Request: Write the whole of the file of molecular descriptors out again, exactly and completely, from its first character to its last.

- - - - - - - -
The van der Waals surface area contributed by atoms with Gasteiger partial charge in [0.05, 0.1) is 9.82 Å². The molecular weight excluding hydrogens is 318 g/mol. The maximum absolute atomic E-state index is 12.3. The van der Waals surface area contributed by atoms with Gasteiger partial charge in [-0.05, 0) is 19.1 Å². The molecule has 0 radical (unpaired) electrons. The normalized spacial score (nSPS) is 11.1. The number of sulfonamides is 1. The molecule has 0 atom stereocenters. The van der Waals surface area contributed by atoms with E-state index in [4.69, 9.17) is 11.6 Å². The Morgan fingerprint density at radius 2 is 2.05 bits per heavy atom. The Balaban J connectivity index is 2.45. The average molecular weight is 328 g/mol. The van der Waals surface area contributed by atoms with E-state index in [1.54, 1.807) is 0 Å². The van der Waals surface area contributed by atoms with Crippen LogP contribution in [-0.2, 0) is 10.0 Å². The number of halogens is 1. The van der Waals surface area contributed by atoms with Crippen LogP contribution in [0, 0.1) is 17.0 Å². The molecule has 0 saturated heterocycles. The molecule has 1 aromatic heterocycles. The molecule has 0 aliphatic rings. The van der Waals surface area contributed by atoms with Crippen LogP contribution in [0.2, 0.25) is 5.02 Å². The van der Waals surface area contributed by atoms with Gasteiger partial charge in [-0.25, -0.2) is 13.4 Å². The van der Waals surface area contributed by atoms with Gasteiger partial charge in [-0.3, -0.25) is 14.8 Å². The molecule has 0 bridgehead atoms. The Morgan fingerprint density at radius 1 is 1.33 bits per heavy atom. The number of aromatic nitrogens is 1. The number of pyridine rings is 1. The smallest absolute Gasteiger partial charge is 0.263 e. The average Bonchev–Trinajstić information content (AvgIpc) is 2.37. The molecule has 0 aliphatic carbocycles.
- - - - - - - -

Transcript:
The van der Waals surface area contributed by atoms with Gasteiger partial charge in [0.05, 0.1) is 9.82 Å². The molecular weight excluding hydrogens is 318 g/mol. The maximum absolute atomic E-state index is 12.3. The van der Waals surface area contributed by atoms with Gasteiger partial charge in [-0.05, 0) is 19.1 Å². The molecule has 0 radical (unpaired) electrons. The normalized spacial score (nSPS) is 11.1. The number of sulfonamides is 1. The molecule has 0 atom stereocenters. The van der Waals surface area contributed by atoms with E-state index in [4.69, 9.17) is 11.6 Å². The Morgan fingerprint density at radius 2 is 2.05 bits per heavy atom. The Balaban J connectivity index is 2.45. The average molecular weight is 328 g/mol. The van der Waals surface area contributed by atoms with E-state index in [1.54, 1.807) is 0 Å². The van der Waals surface area contributed by atoms with Crippen LogP contribution in [-0.2, 0) is 10.0 Å². The number of halogens is 1. The van der Waals surface area contributed by atoms with Crippen LogP contribution in [0, 0.1) is 17.0 Å². The molecule has 0 saturated heterocycles. The molecule has 1 aromatic heterocycles. The molecule has 0 aliphatic rings. The van der Waals surface area contributed by atoms with Crippen LogP contribution in [0.2, 0.25) is 5.02 Å². The van der Waals surface area contributed by atoms with Gasteiger partial charge in [-0.25, -0.2) is 13.4 Å². The van der Waals surface area contributed by atoms with Gasteiger partial charge in [-0.3, -0.25) is 14.8 Å². The molecule has 0 bridgehead atoms. The Morgan fingerprint density at radius 1 is 1.33 bits per heavy atom. The number of aromatic nitrogens is 1. The number of pyridine rings is 1. The smallest absolute Gasteiger partial charge is 0.263 e. The average Bonchev–Trinajstić information content (AvgIpc) is 2.37. The molecule has 0 aliphatic carbocycles.